Chapter 6: Family governance bodies: a conceptual typology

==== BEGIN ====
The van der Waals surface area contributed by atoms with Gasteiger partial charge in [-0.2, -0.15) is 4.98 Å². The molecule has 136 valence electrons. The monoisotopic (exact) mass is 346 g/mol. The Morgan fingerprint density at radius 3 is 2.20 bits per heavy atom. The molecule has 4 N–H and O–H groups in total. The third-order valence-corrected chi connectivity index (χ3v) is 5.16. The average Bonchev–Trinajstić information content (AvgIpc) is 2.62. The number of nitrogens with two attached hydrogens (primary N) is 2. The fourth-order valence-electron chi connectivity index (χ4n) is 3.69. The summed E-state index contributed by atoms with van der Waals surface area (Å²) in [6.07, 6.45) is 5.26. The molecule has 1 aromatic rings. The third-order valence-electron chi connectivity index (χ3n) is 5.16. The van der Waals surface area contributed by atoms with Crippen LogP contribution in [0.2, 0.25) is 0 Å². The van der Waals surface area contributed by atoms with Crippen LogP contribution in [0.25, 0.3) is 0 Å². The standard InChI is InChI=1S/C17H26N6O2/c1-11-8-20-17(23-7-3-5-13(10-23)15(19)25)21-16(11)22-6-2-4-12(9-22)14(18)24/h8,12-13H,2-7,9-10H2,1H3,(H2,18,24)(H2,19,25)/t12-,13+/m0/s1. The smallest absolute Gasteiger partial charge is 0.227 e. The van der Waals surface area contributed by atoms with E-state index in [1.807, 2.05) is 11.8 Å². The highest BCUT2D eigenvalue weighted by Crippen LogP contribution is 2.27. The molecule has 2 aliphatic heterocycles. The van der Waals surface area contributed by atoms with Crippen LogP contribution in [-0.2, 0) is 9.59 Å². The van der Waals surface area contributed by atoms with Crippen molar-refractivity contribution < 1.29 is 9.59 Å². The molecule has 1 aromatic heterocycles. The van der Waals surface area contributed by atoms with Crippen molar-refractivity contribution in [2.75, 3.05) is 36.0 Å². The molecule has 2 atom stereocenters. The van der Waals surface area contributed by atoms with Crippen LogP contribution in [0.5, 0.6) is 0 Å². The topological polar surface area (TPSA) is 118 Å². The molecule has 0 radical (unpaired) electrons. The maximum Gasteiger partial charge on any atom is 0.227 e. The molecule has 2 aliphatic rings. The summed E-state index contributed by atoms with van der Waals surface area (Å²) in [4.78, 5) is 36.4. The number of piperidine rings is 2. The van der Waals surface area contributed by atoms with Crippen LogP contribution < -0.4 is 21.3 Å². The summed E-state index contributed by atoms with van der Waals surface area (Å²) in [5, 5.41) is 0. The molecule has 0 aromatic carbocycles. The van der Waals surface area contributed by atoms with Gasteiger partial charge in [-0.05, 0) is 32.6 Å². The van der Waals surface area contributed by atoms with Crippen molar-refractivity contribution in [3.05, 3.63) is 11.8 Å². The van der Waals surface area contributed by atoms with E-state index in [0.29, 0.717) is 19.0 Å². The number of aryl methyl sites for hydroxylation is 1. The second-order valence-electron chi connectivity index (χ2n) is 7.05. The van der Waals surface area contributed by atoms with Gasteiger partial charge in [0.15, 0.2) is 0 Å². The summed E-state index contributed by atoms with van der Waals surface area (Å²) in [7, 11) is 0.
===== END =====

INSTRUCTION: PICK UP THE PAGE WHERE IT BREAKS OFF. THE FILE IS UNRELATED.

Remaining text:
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Achieving continuity of a family business is extremely challenging, particularly when the number of family members and owners increases. On the one hand, an expanded number of owners and family members widens the pool of talent available and extends the resource base of the firm (Barney, 1991; Habbershon and Williams, 1999; Bubolz, 2001; Sirmon and Hitt, 2003; Arregle et al., 2007), thus reducing the need to attract capabilities such as managerial or financial talent from outside the family, while simultaneously strengthening internal family resources and bonds (Sirmon and Hitt, 2003). However, expanding the number of owners and family members also increases complexity, especially in the number of roles played by family members. The three-circle model (Davis, 1982; Tagiuri and Davis, [1982] 1996) suggests that family members can engage in one of seven sectors formed by the overlapping of the family, business and ownership systems; for instance, family members may be directors, executive officers as well as owners. This complexity signals the potential for conflicts to emerge, in particular, between non-managerial/director family owners and manager/director family owners (Schulze et al., 2003; Ng, 2005), as numbers and skills minimize the opportunity for all family owners to be involved in the firm beyond participating in an annual general meeting (AGM) (Vilaseca, 2002).

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